Identification of immunological relevant phenotypes in ENU
Martin Hrabe´ de Angelis,
Institute for Medical Microbiology, Immunology and Hygiene, Technische Universita¨t Mu¨nchen, Troger Straße 4a, 81675 Mu¨nchen, Germany
Division of Environmental Dermatology and Allergology, Technische Universita¨t Mu¨nchen/GSF Research Center for Environment and Health,
Ingolsta¨dter Landstr. 1, 85764 Neuherberg, Germany
Institute of Molecular Animal Breeding, Gene Center, Feodor-Lynen-Str. 25, 81377 Mu¨nchen, Germany
Institute of Molecular Immunology GSF Research Center for Environment and Health Marchionistr. 25, 81377 Mu¨nchen, Germany
Institute of Mammalian Genetics, GSF Research Center for Environment and Health, Ingolsta¨dter Landstr. 1, 85764 Neuherberg, Germany
Received: 16 December 1999 / Accepted: 16 December 1999
Abstract. The immunology screen focuses on the identification of
novel gene products involved in the mammalian immune response
and on the establishment of mouse models for immunological
disorders. For this purpose, high throughput and semi-automated
techniques were developed and optimized for low cost per sample
and reproducibility. All assays are designed to be nonconsumptive
and are based on peripheral blood or direct PCR amplification.
Despite tremendous progress in the understanding of the immune
system on the basis of gene targeted and transgenic mice (Pfeffer
and Mak 1994; Rajewsky et al. 1996), the genetic basis of the
majority of primary immunodeficiency disorders and autoimmune
diseases remains elusive.
The “phenotype”-driven approach (Brown and Nolan 1998;
Hrabe´ de Angelis and Balling 1998) of the ENU mouse mutagen-
esis screen is expected to detect novel receptors, ligands, modu-
lators, and signaling pathways not discovered with the “gene”-
driven approach. F
offspring and G3 pedigrees of ENU-mutagen-
ized mice (see Hrabe´ de Angelis, this issue) are analyzed in a
nonconsumptive fashion by flow cytometry analysis (FACS) and
enzyme-linked immunosorbance assay (ELISA).
FACS analysis allows the rapid detection of the presence of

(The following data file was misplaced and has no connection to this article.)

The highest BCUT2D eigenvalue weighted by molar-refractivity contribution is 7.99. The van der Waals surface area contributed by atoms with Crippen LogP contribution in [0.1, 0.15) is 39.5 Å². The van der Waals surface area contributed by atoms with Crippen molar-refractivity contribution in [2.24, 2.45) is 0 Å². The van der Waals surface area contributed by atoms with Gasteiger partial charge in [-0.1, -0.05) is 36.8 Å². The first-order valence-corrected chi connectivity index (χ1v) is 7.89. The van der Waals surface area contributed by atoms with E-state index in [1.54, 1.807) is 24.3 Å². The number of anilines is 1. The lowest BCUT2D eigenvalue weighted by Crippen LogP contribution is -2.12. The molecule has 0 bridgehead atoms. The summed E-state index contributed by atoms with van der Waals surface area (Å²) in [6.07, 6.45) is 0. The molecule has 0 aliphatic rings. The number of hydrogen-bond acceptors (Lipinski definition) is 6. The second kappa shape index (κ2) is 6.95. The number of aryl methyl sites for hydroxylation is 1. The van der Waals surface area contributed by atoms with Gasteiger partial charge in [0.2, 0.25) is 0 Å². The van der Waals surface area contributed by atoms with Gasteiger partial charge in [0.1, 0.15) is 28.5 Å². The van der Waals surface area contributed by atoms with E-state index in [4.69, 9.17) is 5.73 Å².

immunologically relevant cell populations as well as quantification
of the expression levels of selected cell surface proteins judged
important for immune function.
Employing an ELISA screen for basal immunoglobulin levels
enables the detection of a broad range of mutations which directly
or indirectly interfere with the induction and the maintenance of
the humoral immunocompetence (Sites et al. 1997; Bacharier et al.
1998). In addition, an ELISA-based assay for anti-DNA autoreac-
tive antibodies is included for the detection of autoimmune disor-
Materials and methods
Heparinized peripheral blood (600 l) is centrifuged
for 5 min at 4500 g, and the plasma is recovered and distributed to sub-
sequent screens (Fig. 1). Peripheral blood cells are resuspended in 300 l
PBS, and erythrocytes are removed by incubation in 10 ml lysis buffer (140
Tris, pH 7.2) for 15 min, followed by two washing steps
in FACS buffer (PBS/2% FCS/0.01% NaN
). The nucleated cells of each
sample are distributed into ten 1.4-ml linbro tubes (Integra Biosciences,
Fernwald) pre-racked in a 96-linbro rack. All subsequent pipetting steps are
performed with 12-channel pipettes, minimizing labor and pipetting errors.
Fc receptors are blocked by incubation with 10 g/ml 4G8 rat anti-
mouse Fc receptor for 5 min. After being washed with 300 l FACS buffer,
cells are incubated at 4°C for 20 min with 30 l of the respective antibody
combination. The antibody-labeling panel is flexible and depends on the
interest of the investigators. The current labeling panel consists of a num-
ber of antibody combinations (Table 1).
Correspondence to: H. Flaswinkel Fig. 1. Sample and data handling in the immunology screen.
Mammalian Genome 11, 526–527 (2000).
© Springer-Verlag New York Inc. 2000